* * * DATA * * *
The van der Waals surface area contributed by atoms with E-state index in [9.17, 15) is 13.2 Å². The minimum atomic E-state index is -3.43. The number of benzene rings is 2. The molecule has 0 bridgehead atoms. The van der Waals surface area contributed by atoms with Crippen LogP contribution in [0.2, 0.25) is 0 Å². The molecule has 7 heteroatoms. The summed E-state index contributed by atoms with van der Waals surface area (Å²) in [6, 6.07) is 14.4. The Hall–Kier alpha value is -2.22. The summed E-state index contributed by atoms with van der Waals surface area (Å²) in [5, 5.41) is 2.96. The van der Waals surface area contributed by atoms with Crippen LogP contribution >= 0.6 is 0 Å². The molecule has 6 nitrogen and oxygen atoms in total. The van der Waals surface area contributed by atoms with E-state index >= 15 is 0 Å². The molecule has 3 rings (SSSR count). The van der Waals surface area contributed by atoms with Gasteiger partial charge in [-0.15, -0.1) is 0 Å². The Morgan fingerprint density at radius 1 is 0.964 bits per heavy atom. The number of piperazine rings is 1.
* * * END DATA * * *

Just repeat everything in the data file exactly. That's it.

The van der Waals surface area contributed by atoms with E-state index in [9.17, 15) is 13.2 Å². The minimum atomic E-state index is -3.43. The number of benzene rings is 2. The molecule has 0 bridgehead atoms. The van der Waals surface area contributed by atoms with Crippen LogP contribution in [0.2, 0.25) is 0 Å². The molecule has 7 heteroatoms. The summed E-state index contributed by atoms with van der Waals surface area (Å²) in [6, 6.07) is 14.4. The Hall–Kier alpha value is -2.22. The summed E-state index contributed by atoms with van der Waals surface area (Å²) in [5, 5.41) is 2.96. The van der Waals surface area contributed by atoms with Crippen LogP contribution >= 0.6 is 0 Å². The molecule has 6 nitrogen and oxygen atoms in total. The van der Waals surface area contributed by atoms with E-state index >= 15 is 0 Å². The molecule has 3 rings (SSSR count). The van der Waals surface area contributed by atoms with Gasteiger partial charge in [-0.15, -0.1) is 0 Å². The Morgan fingerprint density at radius 1 is 0.964 bits per heavy atom. The number of piperazine rings is 1.